Mapping Inequalities Across the On-Demand Economy


Narratives around the on-demand economy have often elided key differences in how the same policies, technologies, and practices can have contrasting effects on different workers’ experiences on the ground, both within and across sectors. As on-demand business models bring practices like algorithmic management and on-demand scheduling into new areas of work, these same practices may both empower and adversely affect workers in unanticipated ways.

This project will identify questions and surface areas of inquiry in the field such as:

  • How do features of gig economy labor platforms affect existing social and economic inequalities within worker populations?
  • What is the role of workers’ social positions in their experiences of work in the gig economy?
  • How do features such as unpredictable work scheduling, rating systems, and indirect management affect the ways that workers strategize everyday life decisions and plan for the future?
  • How does on-demand work affect stability, emotional health, and well-being of communities?
  • What are the social support systems that workers rely on to sustain and carry out their work?

Through multi-sited ethnographic research including interviews with workers, clients, and industry actors, this project will map social stratification within these new forms of work, and will serve to build a foundation for engagement with a wide variety of stakeholders in future research and to project viable pathways of policy intervention.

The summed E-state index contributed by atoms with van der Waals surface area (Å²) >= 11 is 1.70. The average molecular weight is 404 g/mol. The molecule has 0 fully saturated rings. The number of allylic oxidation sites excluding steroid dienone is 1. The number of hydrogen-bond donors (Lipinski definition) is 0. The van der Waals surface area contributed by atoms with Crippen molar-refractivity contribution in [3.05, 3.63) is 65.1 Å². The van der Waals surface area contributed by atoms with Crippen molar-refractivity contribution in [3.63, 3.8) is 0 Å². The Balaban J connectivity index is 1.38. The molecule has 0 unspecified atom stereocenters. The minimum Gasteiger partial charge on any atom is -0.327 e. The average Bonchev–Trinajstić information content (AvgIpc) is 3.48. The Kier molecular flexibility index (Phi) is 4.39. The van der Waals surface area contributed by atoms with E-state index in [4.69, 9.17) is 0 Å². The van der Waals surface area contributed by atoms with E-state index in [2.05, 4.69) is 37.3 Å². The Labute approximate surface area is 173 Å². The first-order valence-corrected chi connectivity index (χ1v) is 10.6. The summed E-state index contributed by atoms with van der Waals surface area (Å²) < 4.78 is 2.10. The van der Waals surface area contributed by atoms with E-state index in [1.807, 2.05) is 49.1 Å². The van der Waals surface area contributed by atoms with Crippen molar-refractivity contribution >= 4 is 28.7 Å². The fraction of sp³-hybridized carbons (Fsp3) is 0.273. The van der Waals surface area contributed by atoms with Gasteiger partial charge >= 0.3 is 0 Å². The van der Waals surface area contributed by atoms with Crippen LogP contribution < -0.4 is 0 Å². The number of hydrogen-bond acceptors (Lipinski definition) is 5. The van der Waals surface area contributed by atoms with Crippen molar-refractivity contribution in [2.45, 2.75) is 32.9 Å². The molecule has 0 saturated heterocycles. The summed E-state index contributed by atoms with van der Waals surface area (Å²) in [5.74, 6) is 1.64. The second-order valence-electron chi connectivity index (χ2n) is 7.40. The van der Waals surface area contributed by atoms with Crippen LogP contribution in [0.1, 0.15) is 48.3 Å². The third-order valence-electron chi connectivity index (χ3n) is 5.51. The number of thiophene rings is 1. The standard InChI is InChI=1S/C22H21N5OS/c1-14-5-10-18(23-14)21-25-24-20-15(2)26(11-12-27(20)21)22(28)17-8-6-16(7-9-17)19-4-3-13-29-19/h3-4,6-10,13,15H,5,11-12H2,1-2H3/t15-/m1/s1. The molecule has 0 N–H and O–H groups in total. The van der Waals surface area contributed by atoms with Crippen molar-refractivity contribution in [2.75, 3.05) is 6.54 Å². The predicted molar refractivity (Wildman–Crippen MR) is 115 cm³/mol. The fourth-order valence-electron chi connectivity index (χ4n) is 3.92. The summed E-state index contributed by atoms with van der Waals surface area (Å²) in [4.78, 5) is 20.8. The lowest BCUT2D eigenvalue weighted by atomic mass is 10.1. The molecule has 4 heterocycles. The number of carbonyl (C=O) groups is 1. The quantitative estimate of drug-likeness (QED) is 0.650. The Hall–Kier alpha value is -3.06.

The fieldwork for this project targets what is at stake for low-wage workers across two segments of the on-demand economy:

  • Care and cleaning industry. Led by postdoctoral scholar Julia Ticona and research analyst Alexandra Mateescu.
  • Driver services (Uber, Lyft). Led by researcher Alex Rosenblat.

Our primary goal is to contribute a more refined understanding of the ways that on-demand work shapes workers’ lives, by producing a detailed map of the spectrum of workers, as well as the business models affecting them.


This project is funded by the Robert Wood Johnson Foundation and the W.K Kellogg Foundation.


Subscribe to the Data & Society newsletter

Support us

Data & Society Research Institute 36 West 20th Street, 11th Floor
New York, NY 10011, Tel: 646.832.2038

Reporters and media:
[email protected]

General inquiries:
[email protected]

Unless otherwise noted this site and its contents are licensed under a Creative Commons Attribution 3.0 Unported license.